Tanzania makes progress towards gender equality
THE new parliament of the United Republic of Tanzania to be sworn in this week will include almost 30 percent women members. The Tanzanian parliament, the Bunge, has been increased to 324 members, made up of 232 members elected on December 14 with the remainder appointed.
There are 75 seats guaranteed for women, representing an additional 30 percent of the number of elected seats.Ten members are appointed by the Union President, and five seats are occupied by members of the Zanzibar House of Repres-entatives. The remaining two seats are reserved for the Attorney General and the Speaker of Parliament. The 75 women members are appointed by the National Electoral Commission drawn from lists submitted by the parties in parliament, and based on the number of votes won by the parties represented in parliament.
Most of these seats will go to Chama Cha Mapinduzi (CCM), which easily won the parliamentary elections, taking 206 of the elected seats, that is almost 90 percent of the elected seats. CCM presidential candidate Jakaya Mrisho Kikwete also won the presidential election with 80,2 percent of the popular vote. Opposition parties won seven parliamentary seats on the mainland, with five going to Chama cha Demokrasia na Maendeleo (Chadema) and one each to the Tanzania Labour Party (TLP) and the United Democ-ratic Party (UDP).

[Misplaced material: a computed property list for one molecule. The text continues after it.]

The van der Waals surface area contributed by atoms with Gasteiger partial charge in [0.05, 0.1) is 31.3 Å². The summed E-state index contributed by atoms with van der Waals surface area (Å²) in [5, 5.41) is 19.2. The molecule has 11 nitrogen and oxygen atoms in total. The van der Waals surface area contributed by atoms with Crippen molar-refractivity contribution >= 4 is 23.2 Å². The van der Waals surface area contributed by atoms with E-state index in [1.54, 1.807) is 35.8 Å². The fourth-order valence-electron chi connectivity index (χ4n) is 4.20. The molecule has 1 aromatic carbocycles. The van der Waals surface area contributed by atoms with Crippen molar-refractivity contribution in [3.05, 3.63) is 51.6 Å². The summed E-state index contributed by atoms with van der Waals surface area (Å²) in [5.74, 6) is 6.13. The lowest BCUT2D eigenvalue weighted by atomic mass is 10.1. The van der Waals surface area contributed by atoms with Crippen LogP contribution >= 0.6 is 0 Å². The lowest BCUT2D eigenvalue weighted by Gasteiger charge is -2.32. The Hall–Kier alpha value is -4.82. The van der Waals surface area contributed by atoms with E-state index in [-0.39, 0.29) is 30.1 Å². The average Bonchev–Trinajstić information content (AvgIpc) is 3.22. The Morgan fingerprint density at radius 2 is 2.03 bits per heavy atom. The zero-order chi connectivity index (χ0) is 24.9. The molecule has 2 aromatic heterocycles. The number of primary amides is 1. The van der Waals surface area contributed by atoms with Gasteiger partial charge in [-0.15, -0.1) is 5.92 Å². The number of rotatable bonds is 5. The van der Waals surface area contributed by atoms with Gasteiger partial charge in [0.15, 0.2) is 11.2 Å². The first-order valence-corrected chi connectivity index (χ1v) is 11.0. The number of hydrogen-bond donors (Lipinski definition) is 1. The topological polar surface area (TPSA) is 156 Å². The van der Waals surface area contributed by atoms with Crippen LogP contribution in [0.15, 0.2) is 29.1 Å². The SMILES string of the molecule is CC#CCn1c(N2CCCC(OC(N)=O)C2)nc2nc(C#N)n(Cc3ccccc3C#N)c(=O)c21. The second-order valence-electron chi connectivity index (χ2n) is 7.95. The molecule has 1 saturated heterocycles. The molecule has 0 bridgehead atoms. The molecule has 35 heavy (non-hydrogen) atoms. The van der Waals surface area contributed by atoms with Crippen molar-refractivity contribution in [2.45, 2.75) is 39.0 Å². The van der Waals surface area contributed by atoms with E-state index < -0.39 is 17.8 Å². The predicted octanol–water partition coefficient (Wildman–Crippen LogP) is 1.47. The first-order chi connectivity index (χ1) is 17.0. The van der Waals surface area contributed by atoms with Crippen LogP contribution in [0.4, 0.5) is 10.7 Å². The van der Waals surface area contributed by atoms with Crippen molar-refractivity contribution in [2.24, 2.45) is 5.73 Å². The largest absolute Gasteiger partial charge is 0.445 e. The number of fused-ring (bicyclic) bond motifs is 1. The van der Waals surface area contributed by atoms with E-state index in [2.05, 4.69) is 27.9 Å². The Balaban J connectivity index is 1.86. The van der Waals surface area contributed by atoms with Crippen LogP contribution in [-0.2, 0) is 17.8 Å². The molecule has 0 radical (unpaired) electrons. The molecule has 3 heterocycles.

Some of the constituency seats were also won by women, including most of the 19 CCM women candidates, thus bringing the total of women in parliament to 28-29 percent of the total 324 seats. CCM won more than double the number of constituency votes of the combined opposition candidates, often far higher in individual constituencies. CCM also swept all parliamentary and council seats in Dar es Salaam, including seats such as Temeke, previously seen as opposition strongholds. Some 70 percent of registered voters turned out at the polls.
The picture was more divided in the semi-autonomous region of Zanzibar, where the southern island of Unguja returned all but one member from CCM while the northern island of Pemba returned a full slate of 18 opposition CUF members to the Bunge. This means the total number of elected seats for the opposition in the Bunge stands at 26, and the next leader of the opposition in parliament will come from Pemba, as CUF failed to win a single seat in mainland Tanzania.
The previous CUF leader in parliament lost his seat to CCM in the northern mainland constituency of Bukoba Urban. The Union election in Zanzibar was a mirror image of the local elections held there on October 30 for the Zanzibar House of Representatives, with CUF winning all but one seat on the southern island while CUF swept the seats in Pemba.
The United Republic of Tanzania was formed in 1964 by two independent states of Tanganyika and Zanzibar with the objective of building a unified society based on freedom, human rights and peaceful existence. Zanzibar is a semi-autonomous region of the Union that also elects a local president and a parliament. The latter enacts laws except on constitutionally decreed Union matters, such as foreign affairs, home affairs and defence. CUF has refused to accept the election results in Zanzibar despite the approval of local, regional and international election observers, including the Southern African Development Community, the African Union and the Commonwealth.